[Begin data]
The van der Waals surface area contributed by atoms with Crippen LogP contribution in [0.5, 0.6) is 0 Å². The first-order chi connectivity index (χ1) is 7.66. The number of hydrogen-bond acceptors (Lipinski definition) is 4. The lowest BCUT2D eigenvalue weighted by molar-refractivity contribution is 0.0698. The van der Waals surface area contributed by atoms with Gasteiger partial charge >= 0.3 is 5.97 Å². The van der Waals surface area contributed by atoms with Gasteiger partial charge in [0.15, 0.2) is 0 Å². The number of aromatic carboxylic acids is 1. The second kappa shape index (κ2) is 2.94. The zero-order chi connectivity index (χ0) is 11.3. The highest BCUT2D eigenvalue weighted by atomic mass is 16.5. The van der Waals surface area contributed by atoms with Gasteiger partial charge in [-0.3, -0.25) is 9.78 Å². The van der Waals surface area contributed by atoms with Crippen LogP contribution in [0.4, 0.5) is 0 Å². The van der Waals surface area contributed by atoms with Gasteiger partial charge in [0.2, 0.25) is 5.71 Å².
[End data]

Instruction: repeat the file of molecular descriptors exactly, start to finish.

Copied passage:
The van der Waals surface area contributed by atoms with Crippen LogP contribution in [0.5, 0.6) is 0 Å². The first-order chi connectivity index (χ1) is 7.66. The number of hydrogen-bond acceptors (Lipinski definition) is 4. The lowest BCUT2D eigenvalue weighted by molar-refractivity contribution is 0.0698. The van der Waals surface area contributed by atoms with Gasteiger partial charge >= 0.3 is 5.97 Å². The van der Waals surface area contributed by atoms with Gasteiger partial charge in [0.15, 0.2) is 0 Å². The number of aromatic carboxylic acids is 1. The second kappa shape index (κ2) is 2.94. The zero-order chi connectivity index (χ0) is 11.3. The highest BCUT2D eigenvalue weighted by atomic mass is 16.5. The van der Waals surface area contributed by atoms with Gasteiger partial charge in [-0.3, -0.25) is 9.78 Å². The van der Waals surface area contributed by atoms with Crippen LogP contribution in [0.4, 0.5) is 0 Å². The van der Waals surface area contributed by atoms with Gasteiger partial charge in [0.2, 0.25) is 5.71 Å².